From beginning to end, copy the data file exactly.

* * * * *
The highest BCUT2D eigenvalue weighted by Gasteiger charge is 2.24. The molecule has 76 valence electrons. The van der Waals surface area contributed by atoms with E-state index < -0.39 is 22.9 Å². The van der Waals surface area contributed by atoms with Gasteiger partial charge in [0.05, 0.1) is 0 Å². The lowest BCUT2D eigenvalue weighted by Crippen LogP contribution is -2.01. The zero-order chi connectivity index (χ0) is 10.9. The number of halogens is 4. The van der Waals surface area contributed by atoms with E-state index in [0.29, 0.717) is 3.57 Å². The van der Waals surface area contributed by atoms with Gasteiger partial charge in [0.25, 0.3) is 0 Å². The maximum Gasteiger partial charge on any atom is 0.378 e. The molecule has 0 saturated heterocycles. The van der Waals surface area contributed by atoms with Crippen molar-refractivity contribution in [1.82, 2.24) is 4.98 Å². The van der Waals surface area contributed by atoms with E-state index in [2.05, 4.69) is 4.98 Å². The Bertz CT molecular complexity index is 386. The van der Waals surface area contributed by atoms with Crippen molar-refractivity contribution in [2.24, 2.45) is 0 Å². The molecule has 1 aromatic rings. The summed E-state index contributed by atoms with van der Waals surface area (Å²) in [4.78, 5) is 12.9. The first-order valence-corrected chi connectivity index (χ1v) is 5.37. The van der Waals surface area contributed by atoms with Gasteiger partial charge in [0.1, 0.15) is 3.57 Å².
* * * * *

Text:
The highest BCUT2D eigenvalue weighted by Gasteiger charge is 2.24. The molecule has 76 valence electrons. The van der Waals surface area contributed by atoms with E-state index < -0.39 is 22.9 Å². The van der Waals surface area contributed by atoms with Gasteiger partial charge in [0.05, 0.1) is 0 Å². The lowest BCUT2D eigenvalue weighted by Crippen LogP contribution is -2.01. The zero-order chi connectivity index (χ0) is 10.9. The number of halogens is 4. The van der Waals surface area contributed by atoms with E-state index in [0.29, 0.717) is 3.57 Å². The van der Waals surface area contributed by atoms with Gasteiger partial charge in [0.25, 0.3) is 0 Å². The maximum Gasteiger partial charge on any atom is 0.378 e. The molecule has 0 saturated heterocycles. The van der Waals surface area contributed by atoms with Crippen molar-refractivity contribution in [1.82, 2.24) is 4.98 Å². The van der Waals surface area contributed by atoms with E-state index in [2.05, 4.69) is 4.98 Å². The Bertz CT molecular complexity index is 386. The van der Waals surface area contributed by atoms with Crippen molar-refractivity contribution in [2.24, 2.45) is 0 Å². The molecule has 1 aromatic rings. The summed E-state index contributed by atoms with van der Waals surface area (Å²) in [4.78, 5) is 12.9. The first-order valence-corrected chi connectivity index (χ1v) is 5.37. The van der Waals surface area contributed by atoms with Gasteiger partial charge in [0.1, 0.15) is 3.57 Å².